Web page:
One thing at a time, please. Nevertheless, probably. I don't see why not.


don't worry any mobile MATE desktop is probably at least 5 to 10 years away minimum and probably will never happen, I just have some thoughts how it could be implemented :smile: Since it can emulate gtk3 it probably would be able to tie into libhandy pretty easily anyway

Thank you for highlighting this! Even I dislike the touchscreen nonsense which goes with GNOME 3. MATE dev team, its a humble request please STOP converting MATE into GNOME!


I registered here specifically and only because of this thread (I hate registering so it's kind of a big deal for me); trying out the latest Mint Mate I nearly got a stroke at the sight of the numerous "hamburger" menus it harbors, despite me fleeing to Mate exactly and specifically in order to avoid any Gnome3 UI of any kind. Frankly, I feel cornered and I have no idea where else to escape from that abomination to which I will refuse to surrender as long as I still breathe. Feel free to consider this overly dramatic, for me it's a simple truth backed by an infinite supply of stubbornness resisting to be railroaded onto a path I refuse to go down. @gordon if your project can fix this, I'm willing to sacrifice virgins on your altar on a daily basis. Yes, I'm THAT pi$$ed. Yes, really.

To be honest, I'm not much good at actual coding (apparently I have the dumb and I can't brain as soon as anything concerning classes and objects is involved), but I'm certainly interested in testing anything that would rid me of any remnants of that ghastly Gnome3 UI. I thought Mint Mate would be it - ha-ha yeah right. Not Mint's fault but still. Really just writing this to add one more voice to the disgruntled chorus, and my admittedly insignificant support behind what you are trying to achieve. Just let you know there are others annoyed enough to care...


Welcome to the forum @Wooloomooloo !
I predict that you're the first of many to seek an outlet to express your horror at these changes in MATE in the latest Mint. I certainly don't think you're being overly dramatic - I think there will be a range of reactions from apathetic to mildly annoyed to outraged.
We're a particularly vulnerable group of users in this situation too - we're quite likely to have chosen MATE as a way of keeping a stable, no-nonsense desktop for years to come. I'd imagine that we're generally people who opt for LTS distros and only upgrade when we have to (actually in my case I did it at a moment of feeling a bit daring and part of me wishes I hadn't)... So despite this whole CSD thing in GNOME being 'hot' back in 2018 we are only just discovering it in 2020 and I'm sure there's many folks who won't find out until maybe 2023 when 18.04 reaches its end of life.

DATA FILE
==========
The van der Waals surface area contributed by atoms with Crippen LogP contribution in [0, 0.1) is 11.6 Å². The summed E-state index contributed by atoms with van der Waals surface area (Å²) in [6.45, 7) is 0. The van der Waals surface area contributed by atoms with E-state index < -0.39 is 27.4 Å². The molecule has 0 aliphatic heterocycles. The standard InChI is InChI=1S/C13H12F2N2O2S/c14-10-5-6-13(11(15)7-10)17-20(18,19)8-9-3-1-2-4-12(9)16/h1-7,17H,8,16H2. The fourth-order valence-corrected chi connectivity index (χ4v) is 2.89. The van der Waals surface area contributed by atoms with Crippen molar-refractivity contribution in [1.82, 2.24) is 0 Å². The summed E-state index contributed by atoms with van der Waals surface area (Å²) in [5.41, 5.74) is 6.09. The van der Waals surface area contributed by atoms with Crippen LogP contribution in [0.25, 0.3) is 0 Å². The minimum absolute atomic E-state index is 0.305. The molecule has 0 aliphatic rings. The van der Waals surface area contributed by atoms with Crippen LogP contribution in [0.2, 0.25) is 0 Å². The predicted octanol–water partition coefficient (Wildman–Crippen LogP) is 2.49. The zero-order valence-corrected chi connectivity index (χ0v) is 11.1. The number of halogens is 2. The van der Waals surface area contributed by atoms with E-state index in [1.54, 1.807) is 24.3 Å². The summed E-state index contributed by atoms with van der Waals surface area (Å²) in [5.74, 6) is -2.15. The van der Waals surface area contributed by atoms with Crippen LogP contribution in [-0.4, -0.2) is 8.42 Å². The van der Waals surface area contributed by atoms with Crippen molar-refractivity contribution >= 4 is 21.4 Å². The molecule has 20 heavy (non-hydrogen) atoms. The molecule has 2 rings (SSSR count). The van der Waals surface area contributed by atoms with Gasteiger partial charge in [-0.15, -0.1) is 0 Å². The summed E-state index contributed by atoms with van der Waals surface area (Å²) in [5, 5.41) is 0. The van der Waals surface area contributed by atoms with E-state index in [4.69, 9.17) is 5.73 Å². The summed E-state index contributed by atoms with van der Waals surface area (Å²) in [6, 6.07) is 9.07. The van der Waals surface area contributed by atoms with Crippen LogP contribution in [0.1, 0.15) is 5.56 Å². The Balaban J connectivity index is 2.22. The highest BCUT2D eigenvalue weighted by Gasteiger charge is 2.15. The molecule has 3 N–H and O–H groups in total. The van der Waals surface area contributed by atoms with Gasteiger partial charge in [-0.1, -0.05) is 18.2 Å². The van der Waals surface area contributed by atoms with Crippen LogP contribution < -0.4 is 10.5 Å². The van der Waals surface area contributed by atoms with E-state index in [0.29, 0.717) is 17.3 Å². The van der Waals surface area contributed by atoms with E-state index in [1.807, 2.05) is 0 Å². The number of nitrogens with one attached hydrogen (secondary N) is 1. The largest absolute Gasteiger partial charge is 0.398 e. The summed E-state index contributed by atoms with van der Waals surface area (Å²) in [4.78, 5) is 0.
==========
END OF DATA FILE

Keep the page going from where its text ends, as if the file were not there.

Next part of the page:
We're already two years past when this all happened in the GNOME world and that's practically a whole lifetime in the fast-paced world of Linux development.
One of our hardest challenges will be having to approach a multitude of developers who, two years ago responded to an almost evangelical movement from GNOME that got them to rewrite their UI the GNOME way, and now convince them that it was the wrong decision whilst trying to calmly and patiently explain why it's taken so long for anyone to notice the problem.
I can't wait to see what STLWRT from @gordon looks like but I can't help being a little skeptical that no matter how good it is, it many not be possible to degrade nicely from CSD to a classic menu bar when the items aren't in any logical order in the code - I'll reserve judgment until I try it but I'm also considering that fixing this may require other action - lobbying the GNOME Devs would seem logical but they're so devout to the way of the great GNOME that convincing them to change some of the fundamental new principles in GTK3/4 to accommodate non-GNOME users will likely fall on deaf ears.
So then, unless you can persuade the developers of the entire ecosystem of applications written in GTK to include support for a forked alternative version which retains classic window decorations and menus, then we're pretty much stuck.

I utterly hate this situation! As a user I feel completely trapped - GTK is the bedrock upon which our entire house of cards is built and it's now having an earthquake :pensive:
There's no easy way out of this corner, but hopefully with enough determination and through either some STLWRT magic (i.e. let them do whatever and we'll hack it back into the shape we want) and/or the power of persuasion (getting GNOME Devs to understand our problem) we will hopefully find a way out of this mess :crossed_fingers: